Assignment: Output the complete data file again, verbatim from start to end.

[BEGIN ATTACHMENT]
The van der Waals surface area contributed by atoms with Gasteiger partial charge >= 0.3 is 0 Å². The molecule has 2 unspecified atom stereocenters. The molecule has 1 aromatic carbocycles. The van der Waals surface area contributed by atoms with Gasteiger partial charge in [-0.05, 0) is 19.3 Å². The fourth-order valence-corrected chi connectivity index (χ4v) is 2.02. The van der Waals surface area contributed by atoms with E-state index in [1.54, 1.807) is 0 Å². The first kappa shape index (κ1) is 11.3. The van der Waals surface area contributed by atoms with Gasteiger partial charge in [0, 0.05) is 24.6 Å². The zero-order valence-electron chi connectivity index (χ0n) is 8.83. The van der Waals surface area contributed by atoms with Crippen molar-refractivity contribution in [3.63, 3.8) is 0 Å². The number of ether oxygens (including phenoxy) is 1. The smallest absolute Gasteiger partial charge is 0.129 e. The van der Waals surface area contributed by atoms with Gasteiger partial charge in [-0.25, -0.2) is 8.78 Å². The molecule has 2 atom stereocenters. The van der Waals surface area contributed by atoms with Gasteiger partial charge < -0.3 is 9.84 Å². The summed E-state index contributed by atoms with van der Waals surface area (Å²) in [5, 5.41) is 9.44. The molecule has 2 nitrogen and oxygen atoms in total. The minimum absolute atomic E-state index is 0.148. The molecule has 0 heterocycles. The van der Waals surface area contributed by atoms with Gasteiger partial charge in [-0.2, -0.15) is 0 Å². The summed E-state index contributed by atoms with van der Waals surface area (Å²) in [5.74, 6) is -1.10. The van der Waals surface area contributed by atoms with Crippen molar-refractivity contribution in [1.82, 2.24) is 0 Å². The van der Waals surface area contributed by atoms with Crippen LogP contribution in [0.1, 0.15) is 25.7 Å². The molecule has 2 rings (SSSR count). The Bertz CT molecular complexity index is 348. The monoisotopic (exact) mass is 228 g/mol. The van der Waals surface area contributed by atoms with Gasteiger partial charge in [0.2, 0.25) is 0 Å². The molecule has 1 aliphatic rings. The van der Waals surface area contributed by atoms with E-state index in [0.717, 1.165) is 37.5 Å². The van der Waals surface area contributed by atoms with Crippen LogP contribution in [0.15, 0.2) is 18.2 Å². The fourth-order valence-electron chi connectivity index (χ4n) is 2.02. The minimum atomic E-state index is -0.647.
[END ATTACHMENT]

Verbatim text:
The van der Waals surface area contributed by atoms with Gasteiger partial charge >= 0.3 is 0 Å². The molecule has 2 unspecified atom stereocenters. The molecule has 1 aromatic carbocycles. The van der Waals surface area contributed by atoms with Gasteiger partial charge in [-0.05, 0) is 19.3 Å². The fourth-order valence-corrected chi connectivity index (χ4v) is 2.02. The van der Waals surface area contributed by atoms with E-state index in [1.54, 1.807) is 0 Å². The first kappa shape index (κ1) is 11.3. The van der Waals surface area contributed by atoms with Gasteiger partial charge in [0, 0.05) is 24.6 Å². The zero-order valence-electron chi connectivity index (χ0n) is 8.83. The van der Waals surface area contributed by atoms with Crippen molar-refractivity contribution in [3.63, 3.8) is 0 Å². The number of ether oxygens (including phenoxy) is 1. The smallest absolute Gasteiger partial charge is 0.129 e. The van der Waals surface area contributed by atoms with Gasteiger partial charge in [-0.25, -0.2) is 8.78 Å². The molecule has 2 atom stereocenters. The van der Waals surface area contributed by atoms with Gasteiger partial charge < -0.3 is 9.84 Å². The summed E-state index contributed by atoms with van der Waals surface area (Å²) in [5, 5.41) is 9.44. The molecule has 2 nitrogen and oxygen atoms in total. The minimum absolute atomic E-state index is 0.148. The molecule has 0 heterocycles. The van der Waals surface area contributed by atoms with Gasteiger partial charge in [-0.2, -0.15) is 0 Å². The summed E-state index contributed by atoms with van der Waals surface area (Å²) in [5.74, 6) is -1.10. The van der Waals surface area contributed by atoms with Crippen molar-refractivity contribution in [1.82, 2.24) is 0 Å². The van der Waals surface area contributed by atoms with Crippen LogP contribution in [0.1, 0.15) is 25.7 Å². The molecule has 2 rings (SSSR count). The Bertz CT molecular complexity index is 348. The monoisotopic (exact) mass is 228 g/mol. The van der Waals surface area contributed by atoms with Gasteiger partial charge in [0.2, 0.25) is 0 Å². The molecule has 1 aliphatic rings. The van der Waals surface area contributed by atoms with E-state index in [0.717, 1.165) is 37.5 Å². The van der Waals surface area contributed by atoms with Crippen LogP contribution in [0.15, 0.2) is 18.2 Å². The fourth-order valence-electron chi connectivity index (χ4n) is 2.02. The minimum atomic E-state index is -0.647.